5. Gravatar of Philo Philo
    18. May 2010 at 08:44

    “If we ever stop . . . hold[ing] the government accountable then all is lost.” Alternative version: “If we ever . . . fail[] to hold the government accountable then all is lost.”

    This is greatly overstated. We already fail to hold the government accountable for most of the harm it does, yet all is not lost. “There is a deal of ruin in a nation.”

  6. Gravatar of StatsGuy StatsGuy
    18. May 2010 at 09:32


    All fair points, but I’m not defending pure statism. I’m attacking pure libertarianism.

    First, torts have huge challenges – due, as you say, to transaction costs, but by extension due to information asymmetry, bargaining costs for small/needy litigants (like sick patients, or near-bankrupt small businesses threatened by an oil spill), incomplete contracting…

    But EVEN with transaction costs low, we have problems with bankruptcy. Imagine, for instance, a SMALL company had blown a hole in the sea floor. Such a company, even if liquidated, might not be valuable enough to pay the damages. Even without limited liability, the company and all its employees (under threat of debtor’s prison) might not be able to pay off the damages over a lifetime. This creates asymmetric incentives for the company. This asymmetry is not the exception; it is the rule with small business. This truth is ubiquitous.

    It is ALSO true that many of the protections in law exist to defend _small_ business from tort risk. Without limitations on liability for tort damages provided by meeting code or standards (and without limitations on _personal_ liability), the tort threat to small business would be overwhelming. Look not far for an example – medical malpractice, where pro-business lobbies are very eager to place heavy limits on tort liability. (I still fail to see how a libertarian can support regulations to limit tort claims.)

    As it turns out, the BP catastrophe is the closest one could get to the tort system functioning well, since BP ‘deep pockets’. A much worse example might be a small mining company, which might set up a limited liability venture (under a separate corporate entity) to play out a finite vein of minerals, leaving environmental costs in its wake.

    Second, torts and regulation are not incompatible – they reinforce each other. Good regulation may alter or establish the landscape for conducting torts, thereby altering incentives. The selection of a regime depends on aligning enforcement with incentives and information, and can be top down or bottom up. Centralized or decentralized. Does decentralized market-incentivized regulation count as statism?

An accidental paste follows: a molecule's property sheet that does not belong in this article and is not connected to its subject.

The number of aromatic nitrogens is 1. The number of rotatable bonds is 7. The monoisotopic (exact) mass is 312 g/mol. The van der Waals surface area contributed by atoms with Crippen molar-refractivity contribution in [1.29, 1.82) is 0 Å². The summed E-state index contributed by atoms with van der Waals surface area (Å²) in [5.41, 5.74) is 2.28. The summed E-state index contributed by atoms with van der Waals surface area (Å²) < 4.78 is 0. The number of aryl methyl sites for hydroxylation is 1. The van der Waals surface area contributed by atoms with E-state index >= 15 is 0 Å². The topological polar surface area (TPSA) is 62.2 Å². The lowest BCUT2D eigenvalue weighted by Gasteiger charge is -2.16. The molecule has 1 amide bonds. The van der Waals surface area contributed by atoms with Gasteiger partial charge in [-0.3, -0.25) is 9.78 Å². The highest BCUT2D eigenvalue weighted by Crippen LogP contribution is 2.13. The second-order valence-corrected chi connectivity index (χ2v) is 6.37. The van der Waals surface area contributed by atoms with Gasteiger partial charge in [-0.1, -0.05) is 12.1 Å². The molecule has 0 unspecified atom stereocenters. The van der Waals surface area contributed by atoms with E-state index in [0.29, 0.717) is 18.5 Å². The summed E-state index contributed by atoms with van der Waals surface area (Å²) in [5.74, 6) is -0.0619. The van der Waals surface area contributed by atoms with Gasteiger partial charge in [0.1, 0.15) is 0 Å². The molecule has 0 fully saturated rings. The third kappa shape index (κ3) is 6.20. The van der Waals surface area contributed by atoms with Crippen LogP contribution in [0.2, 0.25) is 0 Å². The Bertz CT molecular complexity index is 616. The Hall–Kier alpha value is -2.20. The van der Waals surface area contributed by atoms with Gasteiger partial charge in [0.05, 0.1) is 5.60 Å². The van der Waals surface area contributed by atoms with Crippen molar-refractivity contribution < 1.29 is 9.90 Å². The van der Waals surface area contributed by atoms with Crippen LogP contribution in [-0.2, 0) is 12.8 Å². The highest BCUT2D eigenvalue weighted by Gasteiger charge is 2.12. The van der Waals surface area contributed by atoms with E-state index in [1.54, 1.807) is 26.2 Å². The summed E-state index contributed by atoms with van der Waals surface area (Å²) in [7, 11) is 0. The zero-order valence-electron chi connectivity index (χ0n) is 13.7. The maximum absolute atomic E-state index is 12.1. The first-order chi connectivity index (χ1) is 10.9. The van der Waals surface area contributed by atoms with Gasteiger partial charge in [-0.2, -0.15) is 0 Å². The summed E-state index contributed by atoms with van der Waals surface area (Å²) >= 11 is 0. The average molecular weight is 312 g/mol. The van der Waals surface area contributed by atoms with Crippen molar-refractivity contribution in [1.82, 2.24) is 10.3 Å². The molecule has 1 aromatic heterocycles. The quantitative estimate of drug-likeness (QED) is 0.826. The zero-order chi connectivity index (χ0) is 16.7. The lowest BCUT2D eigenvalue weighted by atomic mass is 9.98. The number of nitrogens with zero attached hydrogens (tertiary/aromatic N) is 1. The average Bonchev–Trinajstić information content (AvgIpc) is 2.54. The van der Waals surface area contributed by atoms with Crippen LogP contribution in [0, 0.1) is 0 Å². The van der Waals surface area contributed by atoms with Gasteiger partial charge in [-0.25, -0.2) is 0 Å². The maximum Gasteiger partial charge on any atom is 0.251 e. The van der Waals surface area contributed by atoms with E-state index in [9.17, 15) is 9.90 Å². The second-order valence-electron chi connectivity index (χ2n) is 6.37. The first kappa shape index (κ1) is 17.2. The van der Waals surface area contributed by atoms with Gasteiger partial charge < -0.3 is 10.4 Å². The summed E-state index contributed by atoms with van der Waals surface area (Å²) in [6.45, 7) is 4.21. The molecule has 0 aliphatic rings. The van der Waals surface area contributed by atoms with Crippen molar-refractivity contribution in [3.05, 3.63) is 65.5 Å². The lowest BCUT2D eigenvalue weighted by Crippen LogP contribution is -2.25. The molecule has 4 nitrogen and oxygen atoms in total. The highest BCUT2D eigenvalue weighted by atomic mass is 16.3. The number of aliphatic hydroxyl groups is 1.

Third, defending Krugman… do you really expect me to agree that Obama’s team consists of the ‘good guys’, rather than merely the ‘not despicably evil guys’?

    There’s normal corruption (aka, what we have now), and despicable corruption from Bush II (under the guise of a reactionary anti-liberal pro-war statist dogma).


    Fourth, I agree that BP will pay much more than 75m – but Krugman never said they wouldn’t in his post. The law makes them liable for full cleanup costs, and it turns out they may be subject to negligence claims (they ignored failed test results on the concrete seal).

    But Krugman is a talented PR person. What he writes, and what he implies, are different. Look at what he actually wrote, vs. what Alex Tabarrok seemed to read.

  7. Gravatar of Doc Merlin Doc Merlin
    18. May 2010 at 10:18

    Politicians no longer make most law or policy. That is up to the bureaucrats…. and elections haven’t really had much of an effect on them since the Pendleton Civil Service Reform Act.

  8. Gravatar of Chad Hime Chad Hime
    18. May 2010 at 23:22


    The question you pose about how much a country’s leader truly matters is a good one, and one that the vast majority of people don’t consider regularly.

    Have you ever read anything by George Friedman, and his company called Stratfor? Stratfor provides what they call Geopolitical Intelligence, and one of their recurring themes is that leaders are severely limited by the geopolitical realities imposed upon them by geography, demographics, and security conditions. Friedman would argue (and has) that Obama’s continuation of many of Bush’s policies weren’t necessarily because he did or didn’t support them, but because they were driven by the same geopolitical realities that Bush himself was constrained by.

    I highly recommend Friedman’s recent book The Next 100 Years, if you want a quick read that stimulates the imagination. Forecasting into the future is completely impossible, but the process for thinking about the future which Friedman utilizes is instructive in understanding the true driving forces behind the way nation-states act.


  9. Gravatar of scott sumner scott sumner
    19. May 2010 at 07:20

    RI, Good points. I might add that my sense is that off-shore drilling is an incredibly complex engineering feat. The government may lack the expertise to second guess the engineers on the “ground,” especially as those engineers have every incentive to avoid disasters from a profit and loss perspective, so it’s likely that any mistakes being made aren’t obvious during a casual inspection.

    Philo, Good point, but we do hold them partly accountable. Governments that screw up are less likely to be re-elected than those who do well.

    statsguy, You said;